Last season on Thursday night, ABC averaged a cumulative 20.8 million viewers and a 2.2 18-49 demo rating for its three hour-long dramas, according to Nielsen data. This season, the network is averaging a cumulative 29.5 million viewers and a 3.0 demo rating.
On Wednesday night at 9:30 last season, ABC averaged a cumulative 4.6 million viewers and a 1.6 demo rating for two series that aired in the time period. This season-to-date, the network is averaging 8.2 million viewers and a 2.7 demo rating in the time period.
The difference—freshman drama How To Get Away with Murder on Thursday night with black lead actress Viola Davis and freshman comedy Black-ish with an ensemble African-American cast led by Anthony Anderson on Wednesday night. Those two series this season are the second- and third-most-watched in broadcast primetime shows among African-American viewers, behind No. 1 Scandal, the veteran drama starring Kerry Washington.
Media agency Carat put together an African-American viewer index for broadcast network programming based on adult 18-49 demo ratings and the results are a bit of an eye-opener. Not surprisingly, the most-watched shows by African-American viewers are those which have either black male or female lead characters or those with ensemble casts that have African-Americans in major roles. The surprise, however, comes with the series at the absolute bottom of the African-American index—the most-watched comedy and second-most-watched series on broadcast television, The Big Bang Theory on CBS.
Rounding out the least-watched broadcast primetime series among African-Americans in the advertiser-desired demo, from the bottom up this season, are: CBS sitcom Two and a Half Men; NBC drama Parenthood; CBS comedy The McCarthys; CBS reality series Survivor; ABC sitcom Last Man Standing; CBS comedy Mom; Fox sitcom New Girl; ABC drama Castle; and CBS comedy The Millers.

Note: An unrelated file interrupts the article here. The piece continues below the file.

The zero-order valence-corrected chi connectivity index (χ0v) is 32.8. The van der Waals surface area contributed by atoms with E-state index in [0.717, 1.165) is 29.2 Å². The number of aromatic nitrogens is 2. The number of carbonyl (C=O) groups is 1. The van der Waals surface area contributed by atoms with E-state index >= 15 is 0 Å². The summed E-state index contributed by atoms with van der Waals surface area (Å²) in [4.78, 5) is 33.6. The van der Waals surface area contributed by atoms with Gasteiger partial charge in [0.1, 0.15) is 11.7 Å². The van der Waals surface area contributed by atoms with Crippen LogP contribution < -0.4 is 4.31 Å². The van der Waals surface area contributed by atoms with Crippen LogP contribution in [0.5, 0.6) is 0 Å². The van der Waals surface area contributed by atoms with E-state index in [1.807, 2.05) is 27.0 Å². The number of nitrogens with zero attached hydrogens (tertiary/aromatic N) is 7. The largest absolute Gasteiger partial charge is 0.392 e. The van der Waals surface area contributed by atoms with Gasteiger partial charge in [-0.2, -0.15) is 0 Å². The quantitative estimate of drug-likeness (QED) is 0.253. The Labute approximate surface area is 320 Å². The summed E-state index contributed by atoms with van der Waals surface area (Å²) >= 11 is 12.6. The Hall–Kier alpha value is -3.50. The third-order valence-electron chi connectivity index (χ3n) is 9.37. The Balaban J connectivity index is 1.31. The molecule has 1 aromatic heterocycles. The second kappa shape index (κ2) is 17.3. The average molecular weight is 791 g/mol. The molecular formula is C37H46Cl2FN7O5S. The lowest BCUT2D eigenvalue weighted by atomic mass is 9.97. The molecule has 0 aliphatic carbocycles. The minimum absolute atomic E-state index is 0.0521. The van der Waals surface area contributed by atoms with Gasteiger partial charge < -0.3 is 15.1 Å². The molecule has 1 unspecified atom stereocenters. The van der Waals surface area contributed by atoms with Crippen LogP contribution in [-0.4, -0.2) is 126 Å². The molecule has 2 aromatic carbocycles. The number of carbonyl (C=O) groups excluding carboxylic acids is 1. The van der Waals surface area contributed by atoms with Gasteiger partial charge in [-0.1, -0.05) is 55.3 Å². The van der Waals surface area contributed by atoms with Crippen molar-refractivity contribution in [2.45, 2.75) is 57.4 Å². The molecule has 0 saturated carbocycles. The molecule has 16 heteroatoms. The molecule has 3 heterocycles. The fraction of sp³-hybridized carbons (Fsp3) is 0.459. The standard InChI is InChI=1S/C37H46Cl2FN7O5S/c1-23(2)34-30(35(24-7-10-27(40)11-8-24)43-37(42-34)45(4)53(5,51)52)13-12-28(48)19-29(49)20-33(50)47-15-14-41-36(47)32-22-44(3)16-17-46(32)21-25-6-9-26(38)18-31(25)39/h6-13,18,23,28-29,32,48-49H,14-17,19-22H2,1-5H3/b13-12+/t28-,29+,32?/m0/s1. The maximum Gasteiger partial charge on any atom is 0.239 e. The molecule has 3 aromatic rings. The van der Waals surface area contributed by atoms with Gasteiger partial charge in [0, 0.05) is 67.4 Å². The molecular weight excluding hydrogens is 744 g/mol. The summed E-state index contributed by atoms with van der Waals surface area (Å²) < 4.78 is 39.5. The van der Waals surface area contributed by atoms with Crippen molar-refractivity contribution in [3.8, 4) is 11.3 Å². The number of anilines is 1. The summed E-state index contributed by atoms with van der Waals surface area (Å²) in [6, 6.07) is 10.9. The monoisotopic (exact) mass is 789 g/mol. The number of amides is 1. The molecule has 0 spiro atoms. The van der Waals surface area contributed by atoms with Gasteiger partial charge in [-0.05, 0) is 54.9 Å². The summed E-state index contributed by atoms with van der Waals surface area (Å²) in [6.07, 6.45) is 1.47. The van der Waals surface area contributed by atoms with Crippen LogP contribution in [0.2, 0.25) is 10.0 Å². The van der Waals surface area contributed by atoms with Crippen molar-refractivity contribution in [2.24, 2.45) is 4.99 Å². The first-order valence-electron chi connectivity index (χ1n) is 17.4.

Other primetime series on the low-watched list among African-Americans include: ABC sitcom The Goldbergs, NBC comedies About a Boy, A to Z and Marry Me, and CBS comedy 2 Broke Girls.
A common thread with most of them is the lack of black characters with significant roles.
Another surprise—ABC’s hit comedy Modern Family, which is averaging more than 10 million viewers this season, along with a 3.5 18-49 demo rating, is also ranked quite low on the African-American index. While Modern Family has Hispanic and gay characters in its story lines, there are no black characters among the cast.
More interesting—Black-ish is leading out of Modern Family and averaging a solid 8.2 million viewers and a 2.7 18-49 demo rating, meaning it is getting a significant number of African-American viewers to tune in who are not watching its Modern Family lead-in.
ABC’s entertainment president Paul Lee said during the network’s upfront announcement of this season’s primetime schedule that a special effort was made to bring programming with more diverse casts to the network. And clearly African-American audiences have responded by tuning into the two new series—How to Get Away with Murder and Black-ish—in sizable numbers.
In Carat’s African-American viewing index, Scandal is ranked first, How to Get Away with Murder is second, Black-ish third. Behind those shows in order, rounding out the Top 10, are NBC drama Law &Order: SVU; ABC drama Resurrection; CW freshman dramedy Jane the Virgin; NBC drama Chicago PD; ABC drama Grey’s Anatomy; CW drama Supernatural; and CW drama The Flash.
Just missing the Top 10 are series that include: The Simpsons on Fox; America’s Next Top Model on The CW; The Originals on The CW; ABC drama Revenge; and Fox dramas Sleepy Hollow and Gotham.
A common thread in just about all of those shows is they have prominent black characters in their casts—Ice-T in Law & Order: SVU; Omar Epps in Resurrection; Laroyce Hawkins in Chicago PD; Gauis Charles, Jerrika Hinton and Kelly McCreary in Grey’s Anatomy; Jesse Martin in The Flash; Nicole Beharie in Sleepy Hollow: and Jada Pinkett Smith in Gotham; to name a few.
Based on live-plus-seven viewing, which also includes VOD and digital viewing among the 18-49 demo, Scandal is averaging a 13.2 rating among African-American viewers compared to an overall 18-49 rating of 4.6 for the show. How to Get Away With Murder is averaging a 12.9 18-49 rating among African-Americans compared to a 5.4 overall 18-49 demo rating. Black-ish is averaging a 7.9 rating in the demo among African-American viewers, compared to a 3.8 demo rating overall.